I now serve as the executive director of EOF at Montclair State University I have adopted the “scholar” identity as the framework for my “special admit” learners. As a result of the asset-based approach to services, mandatory structures, and the enrollment management framework of “from prospects to active alum,” we have increased our four-year graduation rates. From the recruitment process, first-gen scholars are informed in various communications (recruitment literature, emails, events etc.) that the academic expectations are high and ALL are expected to graduate. Learners who enroll with academic deficiencies and/or struggle academically are referred to as scholars. Scholars who face dismissal or opt to attrite and plan to return are referred to as readmit scholars. Every student type is a scholar and all are expected to graduate.
I am a firm believer that every interaction with a learner is a signature moment that either moves that individual closer to retention or attrition. The asset-based label of all participants as scholars from the enrollment process can set the foundation for academic excellence. Currently in academia, every scholar is a student but not every student is a scholar, a premise that places limitations on the academic ceiling of the majority of the population that institutions serve. As academia continues to evolve to meet the needs of diverse learners with the use of preferred names/pronouns, gender identity services, ADA complaint digital/physical spaces and the like; institutions must also be proactive in setting very high expectations for all who have a vested interest in higher learning. As stated earlier, of the various seen and unseen identities of the folks on a college campus, the primary unifying and outdated universal term is “student.” Moving forward, the new paradigm for all learners will allow all to be introduced to their new community with the same term of endearment and empowerment: “Welcome Scholars to (insert your school name here)!”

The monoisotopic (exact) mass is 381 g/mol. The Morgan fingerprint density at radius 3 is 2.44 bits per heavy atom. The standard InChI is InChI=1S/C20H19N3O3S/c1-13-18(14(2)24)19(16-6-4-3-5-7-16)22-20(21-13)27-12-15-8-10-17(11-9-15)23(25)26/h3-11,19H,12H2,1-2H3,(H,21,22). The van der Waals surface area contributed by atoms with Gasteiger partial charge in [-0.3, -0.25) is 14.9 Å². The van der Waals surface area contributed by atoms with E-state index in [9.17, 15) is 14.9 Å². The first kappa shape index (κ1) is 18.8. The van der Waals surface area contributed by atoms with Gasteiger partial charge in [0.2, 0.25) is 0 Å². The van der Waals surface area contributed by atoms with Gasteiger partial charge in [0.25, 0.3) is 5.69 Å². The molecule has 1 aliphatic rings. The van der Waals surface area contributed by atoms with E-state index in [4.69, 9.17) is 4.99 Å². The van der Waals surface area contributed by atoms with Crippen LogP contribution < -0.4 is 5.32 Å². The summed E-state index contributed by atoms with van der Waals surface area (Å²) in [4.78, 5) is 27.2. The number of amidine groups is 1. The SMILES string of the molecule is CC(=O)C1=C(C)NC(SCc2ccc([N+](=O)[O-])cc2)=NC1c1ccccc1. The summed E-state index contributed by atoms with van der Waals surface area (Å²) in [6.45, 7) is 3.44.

Daniel Jean serves as the Executive Director of the Educational Opportunity Fund Program and Academic Development at Montclair State University in New Jersey. He earned his EdD from Seton Hall University and his research focuses on the academic and social integration of first-generation college scholars.